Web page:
4-H volunteers play a significant role in helping youth to reach their potential. As a volunteer, you will help youth in your group learn leadership, citizenship and life skills through projects and activities. If you have a hobby or interest you would like to share with young people such as photography, leadership, animals, plants, fishing, drama, community service, computers and technology, woodworking, fashion design, arts and crafts, rocketry and more, consider becoming a 4-H volunteer.
UConn Extension in collaboration with Green Village Initiative offered the Urban Agriculture Program in Bridgeport, Connecticut from November 2017 to November 2018. A new group of urban farmers graduated on December 7, 2018. The UConn Extension urban agriculture program consists of three components: classroom instruction, hands-on vegetable production, and entrepreneurship. To complete the program students need to pass five modules including botany, soils, entomology, vegetable production, and Integrated Pest Management, with 70% or higher grade. Congratulations to the new Urban Farmers!!!
The urban agriculture program will be offered as follows:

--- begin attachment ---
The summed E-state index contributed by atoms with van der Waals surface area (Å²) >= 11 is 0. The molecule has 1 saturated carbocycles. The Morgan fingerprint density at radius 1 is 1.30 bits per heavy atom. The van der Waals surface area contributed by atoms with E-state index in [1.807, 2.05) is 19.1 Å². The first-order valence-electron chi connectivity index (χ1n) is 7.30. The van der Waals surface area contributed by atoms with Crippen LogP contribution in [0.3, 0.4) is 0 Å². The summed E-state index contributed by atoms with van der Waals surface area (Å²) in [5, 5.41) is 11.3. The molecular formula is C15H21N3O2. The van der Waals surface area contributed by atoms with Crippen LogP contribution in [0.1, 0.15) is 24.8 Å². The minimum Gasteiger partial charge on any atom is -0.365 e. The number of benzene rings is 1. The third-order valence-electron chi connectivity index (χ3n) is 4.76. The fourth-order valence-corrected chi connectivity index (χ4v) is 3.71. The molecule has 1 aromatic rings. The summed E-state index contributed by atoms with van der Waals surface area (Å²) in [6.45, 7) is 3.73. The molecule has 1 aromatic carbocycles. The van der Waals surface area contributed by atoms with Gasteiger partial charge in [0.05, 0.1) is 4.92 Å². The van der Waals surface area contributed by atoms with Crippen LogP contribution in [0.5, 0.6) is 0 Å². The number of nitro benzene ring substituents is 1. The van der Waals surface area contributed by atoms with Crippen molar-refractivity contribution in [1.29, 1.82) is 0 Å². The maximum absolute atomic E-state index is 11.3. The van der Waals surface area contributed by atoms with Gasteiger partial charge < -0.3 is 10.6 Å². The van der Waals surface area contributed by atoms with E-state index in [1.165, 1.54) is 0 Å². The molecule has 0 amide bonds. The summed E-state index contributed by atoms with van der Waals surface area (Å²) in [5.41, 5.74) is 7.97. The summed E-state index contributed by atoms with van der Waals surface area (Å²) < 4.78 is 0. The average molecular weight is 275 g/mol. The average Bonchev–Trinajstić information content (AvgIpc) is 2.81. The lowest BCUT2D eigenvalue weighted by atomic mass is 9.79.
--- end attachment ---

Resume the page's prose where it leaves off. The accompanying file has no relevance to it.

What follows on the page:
Bridgeport: Starts on January 10, 2019
Bethel: Starts on January 8, 2019.
La Extensión de la Universidad de Connecticut en colaboración con Green Village Initiative ofrecieron el programa de Agricultura Urbana en Bridgeport, Connecticut de Noviembre 2017 a Noviembre 2018. Un nuevo grupo de agricultores urbanos se graduaron el 7 de Diciembre, 2018. El programa de agricultura urbana de la Extensión de UConn consiste de tres componentes: clases teóricas, producción de vegetales, y negocios. Para completar el programa los estudiantes necesitan pasar cada modulo, que incluye botánica, suelos, entomología, producción de vegetales, y Manejo Integrado de Plagas con 70 puntos o más. Felicitaciones a los nuevos Agricultores Urbanos!!!
El programa de Agricultura Urbana se ofrece como sigue:
As part of Marc Cournoyer’s involvement with the Healthy Homes Partnership, he created a poster contest to recognize national hand washing awareness week which runs from Dec. 2-8. Some of the kids from the Windham Heights 4-H club created posters to educate the public on the importance of hand washing. Marc is a UConn Extension 4-H educator.
We have a new video series on Body Condition Scoring (BCS) for livestock. Our Tri-State SARE project produced videos for beef cattle, swine, sheep, and goats. You can view the entire series at: http://s.uconn.edu/bcs